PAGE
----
My trip to Sweeney’s was well timed, unintentionally so. It came in the midst of my write up, during a particularly fraught couple of months, when a years worth of empirics was being turned into just five chapters of a thesis. I am studying huts and bothies in rural Scotland and have found that, as Nan Shepherd wrote, ‘The thing to be known grows with the knowing’. Even in a thesis there is never enough room. I was stressed and frazzled and it was a wet, wet winter. Sweeney’s offered welcome escape.
The bothy was warm, well built, and opened onto a fantastic view. It was a place for writing, a space for thinking and strangely liberating outdoor showers. I woke every morning to light the stove, make bread and soup, walk the dog (Lucy had kindly allowed me to bring) and then settle down to write.
It was there, in the bothy, that I wrote chapter 7. Emboldened by the words within the bothy library, and Nan Shepherd in particular, it began to take shape. It is in this chapter that I look to the ideals and idylls of hut and bothy life, address the issues of journey, health, gender, nature, biophelia and lastly attending to skill. It is for this last section to which I am most indebted to my time at Sweeney’s. My introduction to this chapter states the following:
…this chapter will turn to the ideal of skill. It does so to advance a series of observations: 1, that there is the potential for a innate skill to ‘get it’, a knowledge rather than an act; 2, there is the claim that simplicity in itself is skilful – the ability to make something look simple, is in fact, where the true skill lies in this case, embedded in an impressive relationship between ‘out-dweller’, thought, practice, and environment; and 3, that while living simply is often typecast with the trope of ‘return’ or ‘escape’ to a ‘simpler’ existence, to be successful in that endeavor can require a complex ‘skilling up’ – a process of learning, adaptation, creativity and flexibility which is, arguably, ‘akin’ to what is routinely expected in the modern world.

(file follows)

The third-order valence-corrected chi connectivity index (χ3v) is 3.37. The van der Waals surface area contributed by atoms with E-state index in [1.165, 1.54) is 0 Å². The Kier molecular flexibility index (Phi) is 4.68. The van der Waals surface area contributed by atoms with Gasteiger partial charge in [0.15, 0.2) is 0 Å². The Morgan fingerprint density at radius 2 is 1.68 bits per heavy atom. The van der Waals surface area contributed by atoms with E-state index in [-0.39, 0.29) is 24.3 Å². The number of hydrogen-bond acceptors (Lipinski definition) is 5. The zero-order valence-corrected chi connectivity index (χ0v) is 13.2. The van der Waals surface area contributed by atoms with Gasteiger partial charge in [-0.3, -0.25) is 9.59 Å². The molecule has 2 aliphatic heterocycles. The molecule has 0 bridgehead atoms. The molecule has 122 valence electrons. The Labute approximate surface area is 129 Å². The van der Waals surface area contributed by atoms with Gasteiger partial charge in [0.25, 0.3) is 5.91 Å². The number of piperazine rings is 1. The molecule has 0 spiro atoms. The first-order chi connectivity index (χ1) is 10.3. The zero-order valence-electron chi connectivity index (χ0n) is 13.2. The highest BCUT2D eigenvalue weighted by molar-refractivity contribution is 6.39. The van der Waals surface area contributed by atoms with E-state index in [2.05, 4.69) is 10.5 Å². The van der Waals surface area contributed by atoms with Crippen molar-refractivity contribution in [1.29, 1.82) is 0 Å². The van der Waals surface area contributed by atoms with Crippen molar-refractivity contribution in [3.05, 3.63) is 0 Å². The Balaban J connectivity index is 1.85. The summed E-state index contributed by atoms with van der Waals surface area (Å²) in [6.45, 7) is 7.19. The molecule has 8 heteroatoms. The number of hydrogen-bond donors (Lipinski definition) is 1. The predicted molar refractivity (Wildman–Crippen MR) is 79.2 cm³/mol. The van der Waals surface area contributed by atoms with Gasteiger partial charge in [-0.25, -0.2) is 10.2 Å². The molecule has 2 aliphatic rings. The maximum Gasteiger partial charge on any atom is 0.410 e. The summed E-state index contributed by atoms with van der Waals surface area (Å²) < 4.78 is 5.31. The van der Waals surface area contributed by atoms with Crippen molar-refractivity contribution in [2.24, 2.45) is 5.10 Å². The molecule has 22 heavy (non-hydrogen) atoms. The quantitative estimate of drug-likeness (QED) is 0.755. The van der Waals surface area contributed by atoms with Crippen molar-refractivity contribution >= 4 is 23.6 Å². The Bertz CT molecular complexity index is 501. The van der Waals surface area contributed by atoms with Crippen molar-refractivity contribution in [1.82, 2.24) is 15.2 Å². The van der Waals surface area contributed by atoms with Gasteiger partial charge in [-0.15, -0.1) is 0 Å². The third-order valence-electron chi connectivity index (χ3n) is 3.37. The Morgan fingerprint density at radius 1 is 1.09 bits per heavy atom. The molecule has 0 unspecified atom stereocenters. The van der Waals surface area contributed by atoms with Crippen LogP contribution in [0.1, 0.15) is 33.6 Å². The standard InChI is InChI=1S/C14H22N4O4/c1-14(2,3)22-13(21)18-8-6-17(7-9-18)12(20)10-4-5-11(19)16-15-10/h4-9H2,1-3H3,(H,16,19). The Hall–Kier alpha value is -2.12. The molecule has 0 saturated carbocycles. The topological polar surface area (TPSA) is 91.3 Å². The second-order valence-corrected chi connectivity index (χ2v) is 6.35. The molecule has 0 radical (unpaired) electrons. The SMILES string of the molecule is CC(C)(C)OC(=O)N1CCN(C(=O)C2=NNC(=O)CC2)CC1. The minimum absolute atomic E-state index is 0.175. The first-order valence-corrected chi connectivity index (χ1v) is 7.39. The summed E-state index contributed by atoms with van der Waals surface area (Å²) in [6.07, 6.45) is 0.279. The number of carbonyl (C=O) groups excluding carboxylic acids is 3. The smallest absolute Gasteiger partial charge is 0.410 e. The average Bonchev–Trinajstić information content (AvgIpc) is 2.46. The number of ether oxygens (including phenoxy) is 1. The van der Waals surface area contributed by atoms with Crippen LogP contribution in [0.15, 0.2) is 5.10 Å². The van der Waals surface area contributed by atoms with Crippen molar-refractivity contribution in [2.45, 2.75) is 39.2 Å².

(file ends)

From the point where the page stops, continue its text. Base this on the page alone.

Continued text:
Living in a hut, albeit a particularly luxurious one, allowed for an ascetic aesthetic which acts upon the self, focusing the mind on the physical tasks to be done and, in my case, the mental task of what was to be written. Mind and body worked together over that week to the tune of 10,000 words, and a calmer mind. For me at least, these are not normal work outcomes. Not together and not in the same week. Heidegger once write of Building Dwelling Thinking, without commas, to emphasise the harmonious linking of the three ideas and so I would argue that Sweeney’s, and buildings like it, offer a space for Hut Thought Word. I would thus like to thank Sweeney’s bothy, and the Bothy Project, for allowing me to explore the notion of a hut as a space to think, to write, and to be. Buildings have the capacity to act upon their users, impacting upon the work they produce in that space and I learnt a great deal about this process during my week here. I am thankful for every moment of this opportunity.
I have, in other spaces, written of the words people leave in the bothy, particularly in the bothy book and so I am also grateful for those who left their words, images, and as a first for me, their sculptures, for me to find.
While visitors books can be seen as inconsequential lists of names, dates, times I would rather see them as treasured individual literary gems, works which, in their handwritten state, become a modern day manuscript reflective of the initial days of the revolutionary move from orality to literacy (Finkelstein and McCleery 2002). They take us back to a time when there was only one book, one ‘object’, in one place. The makers thus mimic the monks of days gone by, creating books to be valued and protected. These ‘gems’ above, may well make it into my thesis, and they certainly demonstrate the need for greater attention to the guest book and the treasure they hold.